Overall the SQL language for Snowflake is somewhat of a subset of what's available in SQL Server with T-SQL. But there are some commands that really are useful. UNDROP is one of them.
I've talked in earlier posts about how Snowflake stores data in immutable micropartitions, and in other posts mentioned the concept of timetravel. Well, an added advantage of having older data still accessible is that you can quickly recover from "incidents".
Ever have a sinking feeling when you've run a script that drops an object and suddenly realized you were connected to the wrong database or server?
If you've been in this industry for any length of time, I know you have.
Things go wrong, no matter how careful you are. So it's good to have an option to help you out.
UNDROP TABLE <tablename>;
can be used to bring back a table that's previously been dropped. By default, that works for up to 24 hours but it's also possible to have longer retention periods.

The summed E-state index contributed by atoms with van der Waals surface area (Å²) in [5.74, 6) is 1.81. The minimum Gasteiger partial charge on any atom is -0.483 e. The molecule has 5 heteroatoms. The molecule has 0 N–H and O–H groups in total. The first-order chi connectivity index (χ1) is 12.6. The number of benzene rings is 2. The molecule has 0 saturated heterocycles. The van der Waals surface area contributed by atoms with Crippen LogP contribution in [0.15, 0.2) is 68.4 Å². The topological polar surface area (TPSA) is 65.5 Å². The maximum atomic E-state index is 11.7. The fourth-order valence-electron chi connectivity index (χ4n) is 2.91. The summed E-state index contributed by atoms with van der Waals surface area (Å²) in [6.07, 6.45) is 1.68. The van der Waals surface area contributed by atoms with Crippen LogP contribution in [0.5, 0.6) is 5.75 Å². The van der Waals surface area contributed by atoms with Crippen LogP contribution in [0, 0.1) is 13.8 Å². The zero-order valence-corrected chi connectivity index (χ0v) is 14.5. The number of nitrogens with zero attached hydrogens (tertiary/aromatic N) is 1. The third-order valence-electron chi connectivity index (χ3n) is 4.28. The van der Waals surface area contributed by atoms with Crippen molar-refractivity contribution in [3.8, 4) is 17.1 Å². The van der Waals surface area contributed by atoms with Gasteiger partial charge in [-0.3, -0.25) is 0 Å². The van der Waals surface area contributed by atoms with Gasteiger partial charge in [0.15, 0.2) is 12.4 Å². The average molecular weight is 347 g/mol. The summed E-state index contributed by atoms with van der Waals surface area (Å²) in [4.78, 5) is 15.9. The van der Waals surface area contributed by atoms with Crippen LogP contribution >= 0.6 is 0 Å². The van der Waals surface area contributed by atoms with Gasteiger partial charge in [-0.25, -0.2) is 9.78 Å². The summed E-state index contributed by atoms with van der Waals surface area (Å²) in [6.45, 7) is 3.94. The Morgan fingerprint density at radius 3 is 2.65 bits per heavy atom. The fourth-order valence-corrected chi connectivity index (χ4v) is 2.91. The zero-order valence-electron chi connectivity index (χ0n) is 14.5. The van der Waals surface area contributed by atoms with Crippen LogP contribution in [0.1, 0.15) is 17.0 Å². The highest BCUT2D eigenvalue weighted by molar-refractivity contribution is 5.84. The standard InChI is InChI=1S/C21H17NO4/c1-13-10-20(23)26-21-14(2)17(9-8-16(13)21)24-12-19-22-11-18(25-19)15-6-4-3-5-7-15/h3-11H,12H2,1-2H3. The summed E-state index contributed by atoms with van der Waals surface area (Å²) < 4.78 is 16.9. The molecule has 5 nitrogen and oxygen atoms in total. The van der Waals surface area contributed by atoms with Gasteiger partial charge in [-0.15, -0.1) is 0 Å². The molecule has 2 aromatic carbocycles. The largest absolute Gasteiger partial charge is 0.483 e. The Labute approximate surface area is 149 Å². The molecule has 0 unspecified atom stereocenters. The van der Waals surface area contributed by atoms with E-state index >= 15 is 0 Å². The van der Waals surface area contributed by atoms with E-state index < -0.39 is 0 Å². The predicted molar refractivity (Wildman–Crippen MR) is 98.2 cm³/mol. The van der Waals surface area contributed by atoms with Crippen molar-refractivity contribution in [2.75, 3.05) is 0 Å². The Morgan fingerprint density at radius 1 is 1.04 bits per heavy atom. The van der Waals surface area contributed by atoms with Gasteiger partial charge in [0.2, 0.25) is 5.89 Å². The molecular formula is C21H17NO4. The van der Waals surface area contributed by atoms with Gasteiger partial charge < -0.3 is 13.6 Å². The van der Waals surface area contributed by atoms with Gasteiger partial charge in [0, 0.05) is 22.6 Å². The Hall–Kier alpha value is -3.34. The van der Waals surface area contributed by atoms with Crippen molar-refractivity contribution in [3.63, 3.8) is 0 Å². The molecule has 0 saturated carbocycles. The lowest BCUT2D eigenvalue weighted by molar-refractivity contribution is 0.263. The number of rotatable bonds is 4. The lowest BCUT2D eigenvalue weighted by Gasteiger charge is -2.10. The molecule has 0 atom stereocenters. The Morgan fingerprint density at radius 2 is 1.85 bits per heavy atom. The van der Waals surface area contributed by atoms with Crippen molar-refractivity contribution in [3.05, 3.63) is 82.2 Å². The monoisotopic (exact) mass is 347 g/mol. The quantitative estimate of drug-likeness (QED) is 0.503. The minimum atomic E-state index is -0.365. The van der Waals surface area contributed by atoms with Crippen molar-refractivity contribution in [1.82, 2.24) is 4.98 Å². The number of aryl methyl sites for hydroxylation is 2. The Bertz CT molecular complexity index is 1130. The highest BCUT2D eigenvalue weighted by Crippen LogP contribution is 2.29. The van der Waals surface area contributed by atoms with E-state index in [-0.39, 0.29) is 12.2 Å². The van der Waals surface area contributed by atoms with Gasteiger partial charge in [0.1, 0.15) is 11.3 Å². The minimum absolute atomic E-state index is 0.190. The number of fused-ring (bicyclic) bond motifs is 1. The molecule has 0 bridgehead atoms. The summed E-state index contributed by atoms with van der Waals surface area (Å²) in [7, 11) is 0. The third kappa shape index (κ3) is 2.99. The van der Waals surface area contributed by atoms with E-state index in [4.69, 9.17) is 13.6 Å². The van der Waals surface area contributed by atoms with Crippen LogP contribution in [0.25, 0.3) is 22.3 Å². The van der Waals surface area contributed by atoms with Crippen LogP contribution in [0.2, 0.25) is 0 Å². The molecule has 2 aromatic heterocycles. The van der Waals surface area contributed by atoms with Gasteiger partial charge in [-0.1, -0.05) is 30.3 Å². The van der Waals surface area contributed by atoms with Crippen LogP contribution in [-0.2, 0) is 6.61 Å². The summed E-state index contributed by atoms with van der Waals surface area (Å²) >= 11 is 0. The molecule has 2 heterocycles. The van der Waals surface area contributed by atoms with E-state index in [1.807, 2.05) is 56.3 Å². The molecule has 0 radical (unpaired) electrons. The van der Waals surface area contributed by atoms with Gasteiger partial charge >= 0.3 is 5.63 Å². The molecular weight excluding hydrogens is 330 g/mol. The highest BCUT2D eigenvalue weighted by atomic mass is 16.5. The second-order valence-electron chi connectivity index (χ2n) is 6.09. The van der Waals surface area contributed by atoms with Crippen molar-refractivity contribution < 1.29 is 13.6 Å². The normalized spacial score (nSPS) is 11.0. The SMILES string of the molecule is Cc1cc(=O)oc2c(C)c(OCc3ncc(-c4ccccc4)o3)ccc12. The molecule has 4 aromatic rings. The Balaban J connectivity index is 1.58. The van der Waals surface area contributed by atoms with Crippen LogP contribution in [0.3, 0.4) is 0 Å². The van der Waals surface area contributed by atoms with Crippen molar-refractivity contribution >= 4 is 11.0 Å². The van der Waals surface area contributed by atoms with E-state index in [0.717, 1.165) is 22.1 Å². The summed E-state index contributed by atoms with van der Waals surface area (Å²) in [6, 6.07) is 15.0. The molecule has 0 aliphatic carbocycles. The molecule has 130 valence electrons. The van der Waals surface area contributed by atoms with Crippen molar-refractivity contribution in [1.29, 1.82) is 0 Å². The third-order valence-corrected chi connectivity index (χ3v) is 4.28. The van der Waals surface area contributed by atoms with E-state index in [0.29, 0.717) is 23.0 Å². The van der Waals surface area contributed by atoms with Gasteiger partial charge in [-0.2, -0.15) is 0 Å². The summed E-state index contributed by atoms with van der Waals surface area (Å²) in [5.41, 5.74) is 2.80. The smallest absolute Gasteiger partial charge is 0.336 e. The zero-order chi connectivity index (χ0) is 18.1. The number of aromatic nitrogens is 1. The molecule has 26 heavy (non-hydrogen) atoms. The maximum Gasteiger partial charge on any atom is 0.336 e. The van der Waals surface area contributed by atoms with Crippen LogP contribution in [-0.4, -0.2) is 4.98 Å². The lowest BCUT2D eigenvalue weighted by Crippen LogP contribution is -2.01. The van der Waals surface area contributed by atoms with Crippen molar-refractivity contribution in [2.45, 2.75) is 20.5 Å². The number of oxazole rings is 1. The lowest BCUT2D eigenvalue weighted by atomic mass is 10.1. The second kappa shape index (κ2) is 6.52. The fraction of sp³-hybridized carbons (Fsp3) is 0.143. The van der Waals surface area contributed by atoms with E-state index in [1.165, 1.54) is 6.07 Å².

When things really go wrong
But it's not just tables that can be undropped. For the really adventurous, there are also:
UNDROP SCHEMA <schemaname>;
UNDROP DATABASE <databasename>;
And these commands are fast. We're talking milliseconds.
There's a psychological aspect to this as well. Having the ability to recover so easily is also useful for increasing the confidence of the people who are making the changes. (Note: I'm not suggesting that should make people more careless. It's just important to know there is a better fallback).